what he discovered inside. “What in the bloody hells are these things? Sugar
sticks?” Frustrated, he threw the jar to the ground.
Kaijin struggled against the
men’s grip as Lander picked up the book again. He felt his golden amulet slip
out from beneath his robes. The symbol, shaped like a flame,
a warm, soothing heat against his chest in time with his heartbeat.
The smile on Lander’s face
the shiny we’ve been lookin’ for!” He reached
for the charm.
Kaijin’s breathing became
ragged. “No, don’t! Don’t touch it!”
Lander’s fingertips barely
touched the golden surface, and something sizzled. “Ow!” He yanked his hand
back and nursed the tiny burn wound. “Now, if that isn’t the strangest shite
I’ve ever seen ...”
“No....” Kaijin’s voice
weakened. His mind was jumbled, and he felt dizzy. Soon, the men’s voices
around him began growing fainter in his ears. He knew this sensation, and he
felt unable to stop it.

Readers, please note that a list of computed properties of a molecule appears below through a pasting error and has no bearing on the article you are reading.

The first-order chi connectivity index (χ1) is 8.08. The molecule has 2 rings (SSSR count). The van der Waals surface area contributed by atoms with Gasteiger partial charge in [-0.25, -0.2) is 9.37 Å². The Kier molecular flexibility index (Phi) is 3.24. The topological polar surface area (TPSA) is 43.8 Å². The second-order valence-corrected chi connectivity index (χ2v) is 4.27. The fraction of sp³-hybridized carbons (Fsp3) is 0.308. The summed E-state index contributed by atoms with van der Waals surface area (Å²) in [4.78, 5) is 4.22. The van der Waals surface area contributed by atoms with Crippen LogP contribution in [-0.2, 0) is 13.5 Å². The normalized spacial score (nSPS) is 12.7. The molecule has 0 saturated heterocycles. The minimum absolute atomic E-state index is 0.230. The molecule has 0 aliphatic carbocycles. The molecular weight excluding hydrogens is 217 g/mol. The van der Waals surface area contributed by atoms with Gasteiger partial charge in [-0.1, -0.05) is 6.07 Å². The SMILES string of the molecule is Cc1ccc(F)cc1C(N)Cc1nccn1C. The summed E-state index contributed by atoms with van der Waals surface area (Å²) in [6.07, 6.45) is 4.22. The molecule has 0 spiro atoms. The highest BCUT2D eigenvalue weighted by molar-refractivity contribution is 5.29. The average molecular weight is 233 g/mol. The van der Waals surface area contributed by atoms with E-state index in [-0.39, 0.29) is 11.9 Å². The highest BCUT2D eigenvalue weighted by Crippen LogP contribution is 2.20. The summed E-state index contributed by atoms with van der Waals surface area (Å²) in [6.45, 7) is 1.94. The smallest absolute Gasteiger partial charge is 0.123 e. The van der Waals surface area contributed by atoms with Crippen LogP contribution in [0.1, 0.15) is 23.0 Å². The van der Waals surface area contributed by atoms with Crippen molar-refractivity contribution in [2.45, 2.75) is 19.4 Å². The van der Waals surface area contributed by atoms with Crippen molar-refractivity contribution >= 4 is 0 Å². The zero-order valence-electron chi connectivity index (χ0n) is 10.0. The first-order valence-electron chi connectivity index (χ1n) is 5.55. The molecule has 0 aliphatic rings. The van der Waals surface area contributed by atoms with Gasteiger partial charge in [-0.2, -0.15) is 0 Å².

Lander thoroughly examined the
grabbed it, gritting his teeth.
Too weak to resist, Kaijin
blacked out for a moment. He began to come to when he heard Lander cry out in
pain, followed by several sets of feet trampling closer. Kaijin quickly opened
his eyes and spied Lander holding his hand, which was burned to the bone. The
other men scrambled about in a panic. Watching Lander suffer brought a smile to
The unknown presence spoke to
Kaijin’s mind again.
“Such insolence will not go unpunished.”
A soothing warmth filled
Kaijin’s body, and he felt himself lose his will. He closed his eyes briefly,
succumbing to the unknown force that possessed his body. When he reopened them,
the world around him was painted red. He stared at the group of men.
Tightening their grips on their
weapons, the vagabonds began slowly backing away from Kaijin and Lander.
Lander gawked at Kaijin.
“Who—What in the—”
“Looks like finger-wigglin’ to
me!” one man shouted.
“Them finger-wigglers are
dangerous!” another said.
believe the slaggers’ rumors about a finger-wiggler destroying
doing that shite. Pretty sure it was gravers.”
“Get your facts straight,
jack. It was neither.”
“Hey! I know finger-wigglin’
when I see it.”
Lander whipped his head around
to face his comrades. He shouted, “Enough! This jack’s just some punk who
wishes he was like them Ghaeldorund finger-wigglers. Now, someone help me get
this damned necklace off him.”